Donggao Zhao, University of Missouri-Kansas City
Hailiang Dong, Miami University
Nan Yao, Princeton University



C01 - Machine Intelligence in Action: Delivering Resilient, Sustainable, and Reconfigurable Microscope Ecosystems

The scientific community is reimagining how microscopy may be used for the discovery and design of material, chemical, and biological systems. We are grappling with how to meaningfully deploy emerging artificial intelligence, machine learning, and modular hardware technologies for more powerful, resilient, and sustainable microscopy. In this symposium we will explore emerging reconfigurable, reprogrammable, or tunable instrument architectures, new modes of automated and remote operation, and provide critical dialogue on the growing divide between cost-driven technological "haves" and "have-nots," among other topics. We will consider the end-to-end efficiency of investigations; including, sharing of samples and results, collection of useful coincident signals, and the safe reuse of open datasets.

Steven R. Spurgeon, Pacific Northwest National Laboratory
Lewys Jones, Trinity College, Dublin
Regina Ciancio, Istituto Officina dei Materiali-CNR, Italy
Ryo Ishikawa, University of Tokyo, Japan

C02 - Extracting Information from Data: Applications of Artificial Intelligence in the Materials and Biological Sciences

The adoption and exploitation of advanced data analysis techniques enabled by machine learning and artificial intelligence methods continue to impact electron microscopy dramatically. Furthermore, the advent of multiple new types of advanced electron detection methods necessitates automated and real-time data analysis. Many of these developments are happening within the broader framework of open-source software development and can exploit open data. These developments are intertwined with issues regarding adherence to Findable, Accessible, Interoperable, and Reusable (FAIR) data principles.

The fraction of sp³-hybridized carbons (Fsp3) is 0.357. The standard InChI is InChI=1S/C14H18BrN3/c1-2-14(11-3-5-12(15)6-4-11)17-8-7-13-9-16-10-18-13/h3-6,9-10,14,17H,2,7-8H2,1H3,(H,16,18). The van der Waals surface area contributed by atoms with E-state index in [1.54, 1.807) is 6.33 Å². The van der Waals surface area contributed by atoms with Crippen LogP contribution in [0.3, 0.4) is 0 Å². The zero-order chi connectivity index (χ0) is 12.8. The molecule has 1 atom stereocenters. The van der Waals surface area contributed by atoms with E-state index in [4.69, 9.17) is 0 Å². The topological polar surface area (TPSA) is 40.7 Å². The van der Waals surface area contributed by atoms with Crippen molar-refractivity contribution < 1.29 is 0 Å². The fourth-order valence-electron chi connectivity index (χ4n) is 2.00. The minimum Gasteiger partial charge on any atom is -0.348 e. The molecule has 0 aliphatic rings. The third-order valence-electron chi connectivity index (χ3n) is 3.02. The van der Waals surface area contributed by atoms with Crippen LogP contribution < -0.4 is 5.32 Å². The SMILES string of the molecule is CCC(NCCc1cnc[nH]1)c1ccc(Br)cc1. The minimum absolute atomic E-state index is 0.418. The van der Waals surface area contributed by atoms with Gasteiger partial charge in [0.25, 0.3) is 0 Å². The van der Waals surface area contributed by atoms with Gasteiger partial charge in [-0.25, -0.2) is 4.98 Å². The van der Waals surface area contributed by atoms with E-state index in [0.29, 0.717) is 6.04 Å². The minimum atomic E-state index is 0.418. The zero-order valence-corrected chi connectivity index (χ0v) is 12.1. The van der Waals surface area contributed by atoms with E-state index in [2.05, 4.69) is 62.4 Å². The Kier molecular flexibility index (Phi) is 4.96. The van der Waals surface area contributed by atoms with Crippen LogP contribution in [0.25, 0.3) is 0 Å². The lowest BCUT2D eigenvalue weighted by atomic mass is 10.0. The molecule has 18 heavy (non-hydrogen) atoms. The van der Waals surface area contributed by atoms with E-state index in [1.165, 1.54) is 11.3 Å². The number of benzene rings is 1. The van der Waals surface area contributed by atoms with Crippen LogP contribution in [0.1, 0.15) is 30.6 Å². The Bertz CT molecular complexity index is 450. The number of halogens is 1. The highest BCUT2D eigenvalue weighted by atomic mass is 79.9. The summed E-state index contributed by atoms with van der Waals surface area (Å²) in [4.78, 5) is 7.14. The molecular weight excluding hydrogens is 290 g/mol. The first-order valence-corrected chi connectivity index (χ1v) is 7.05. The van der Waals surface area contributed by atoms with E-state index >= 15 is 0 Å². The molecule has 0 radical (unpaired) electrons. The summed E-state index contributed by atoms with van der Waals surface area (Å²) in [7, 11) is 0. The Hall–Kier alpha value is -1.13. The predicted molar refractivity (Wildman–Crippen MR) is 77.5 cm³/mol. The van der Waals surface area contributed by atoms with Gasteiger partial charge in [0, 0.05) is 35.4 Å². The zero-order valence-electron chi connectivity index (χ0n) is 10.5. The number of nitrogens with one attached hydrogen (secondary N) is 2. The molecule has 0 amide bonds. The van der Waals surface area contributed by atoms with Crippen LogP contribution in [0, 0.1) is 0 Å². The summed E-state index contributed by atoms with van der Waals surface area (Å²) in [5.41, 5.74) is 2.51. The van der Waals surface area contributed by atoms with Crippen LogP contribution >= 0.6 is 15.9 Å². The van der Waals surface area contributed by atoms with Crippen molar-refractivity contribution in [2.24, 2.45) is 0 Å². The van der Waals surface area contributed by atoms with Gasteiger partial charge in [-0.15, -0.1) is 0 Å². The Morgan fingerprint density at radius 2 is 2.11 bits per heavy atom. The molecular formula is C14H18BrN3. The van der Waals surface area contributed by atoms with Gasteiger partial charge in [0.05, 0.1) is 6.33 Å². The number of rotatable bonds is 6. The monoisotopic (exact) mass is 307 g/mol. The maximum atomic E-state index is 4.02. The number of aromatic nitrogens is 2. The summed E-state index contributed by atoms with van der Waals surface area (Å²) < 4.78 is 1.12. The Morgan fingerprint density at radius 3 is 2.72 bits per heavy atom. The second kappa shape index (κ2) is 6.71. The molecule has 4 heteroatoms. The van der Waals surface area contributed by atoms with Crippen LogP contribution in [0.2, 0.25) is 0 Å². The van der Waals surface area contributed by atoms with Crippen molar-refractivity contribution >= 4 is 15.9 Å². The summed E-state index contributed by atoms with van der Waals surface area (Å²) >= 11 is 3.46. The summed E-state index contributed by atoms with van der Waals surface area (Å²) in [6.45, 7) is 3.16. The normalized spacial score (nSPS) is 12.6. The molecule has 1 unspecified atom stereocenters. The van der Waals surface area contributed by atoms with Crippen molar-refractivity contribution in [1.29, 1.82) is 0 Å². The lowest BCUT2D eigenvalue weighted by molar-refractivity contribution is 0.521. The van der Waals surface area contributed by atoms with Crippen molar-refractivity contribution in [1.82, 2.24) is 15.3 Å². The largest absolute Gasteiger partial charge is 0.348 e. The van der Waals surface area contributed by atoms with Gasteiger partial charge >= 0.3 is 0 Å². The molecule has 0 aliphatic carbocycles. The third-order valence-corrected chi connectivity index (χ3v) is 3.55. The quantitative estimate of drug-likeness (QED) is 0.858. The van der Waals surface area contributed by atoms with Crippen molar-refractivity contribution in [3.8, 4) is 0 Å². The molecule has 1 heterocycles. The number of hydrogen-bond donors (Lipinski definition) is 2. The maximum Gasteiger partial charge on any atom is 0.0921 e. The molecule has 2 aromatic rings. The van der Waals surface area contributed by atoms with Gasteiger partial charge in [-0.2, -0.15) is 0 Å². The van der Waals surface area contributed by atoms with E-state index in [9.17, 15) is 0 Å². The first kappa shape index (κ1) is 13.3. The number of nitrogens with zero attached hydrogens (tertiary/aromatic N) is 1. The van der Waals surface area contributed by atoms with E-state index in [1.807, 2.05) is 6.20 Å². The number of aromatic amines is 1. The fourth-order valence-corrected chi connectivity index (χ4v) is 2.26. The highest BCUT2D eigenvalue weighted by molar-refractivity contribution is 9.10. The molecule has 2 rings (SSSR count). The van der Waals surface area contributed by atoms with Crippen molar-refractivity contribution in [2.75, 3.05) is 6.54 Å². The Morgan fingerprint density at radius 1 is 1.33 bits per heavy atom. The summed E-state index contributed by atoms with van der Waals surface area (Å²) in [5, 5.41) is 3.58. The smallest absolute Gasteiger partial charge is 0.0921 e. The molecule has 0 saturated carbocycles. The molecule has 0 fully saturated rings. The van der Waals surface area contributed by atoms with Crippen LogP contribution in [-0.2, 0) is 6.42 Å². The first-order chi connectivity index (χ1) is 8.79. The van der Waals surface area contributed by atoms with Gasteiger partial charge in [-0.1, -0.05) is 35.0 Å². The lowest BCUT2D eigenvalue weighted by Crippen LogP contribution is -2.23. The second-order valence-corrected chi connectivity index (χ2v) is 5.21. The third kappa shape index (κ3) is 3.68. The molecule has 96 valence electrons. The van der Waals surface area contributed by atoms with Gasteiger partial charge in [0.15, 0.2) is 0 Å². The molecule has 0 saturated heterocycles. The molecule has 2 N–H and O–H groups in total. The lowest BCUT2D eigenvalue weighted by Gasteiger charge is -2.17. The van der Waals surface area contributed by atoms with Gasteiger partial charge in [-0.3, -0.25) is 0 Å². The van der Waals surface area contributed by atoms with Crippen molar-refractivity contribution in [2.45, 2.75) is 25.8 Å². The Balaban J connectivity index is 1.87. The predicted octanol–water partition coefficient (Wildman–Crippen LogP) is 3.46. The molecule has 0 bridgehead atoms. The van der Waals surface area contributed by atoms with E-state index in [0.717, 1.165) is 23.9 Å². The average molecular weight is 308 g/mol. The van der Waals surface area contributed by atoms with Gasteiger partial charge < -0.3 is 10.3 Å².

Peter Ercius, Lawrence Berkeley National Laboratory
Eric Stach, University of Pennsylvania
Kevin Roccapriore, Oak Ridge National Laboratory

C03 - Correlative and Multimodal Microscopy and Analysis

Real-world systems are hierarchical, encompassing large differences in size, structure, composition and arrangement. Correlative microscopy and analysis have evolved to an essential toolkit to characterize these complex systems and have led to advances in both soft and hard material studies by providing information with complimentary modalities and across different scales. In this symposium, we highlight technical innovations in instrument development, sample preparation and handling, in-situ and cryogenic sample environment, and data analysis pipeline. We also seek contributions on applying correlative methods to physical, environmental, biological and biomedical studies.

Si Chen, Argonne National Laboratory, USA
Xiao-Ying Yu, Oak Ridge National Laboratory, USA
Raul Arenal, University of Zaragoza, Spain
Nestor Zaluzec, Argonne National Laboratory, USA

C04 - Lens on Diversity in the Microscopy and Microanalysis Community

This session will serve as a forum for discussion of the state of the profession of microscopy and microanalysis with invited and contributed posters that address: work by women and underrepresented minority microscopists; demographics and statistics regarding the current M&M community; strategies for a fostering a more inclusive community; and visions for expanding engagement to build a bigger, better future for the M&M community.

Rhonda Stroud, Arizona State University
Shery Chang, University of New South Wales, Australia
Molly McCartney, Arizona State University
Treva Brown, Naval Research Laboratory

C05 - Vendor Symposium



P01 - Revealing the Working Morphology of Energy Materials and Its Impact on Performance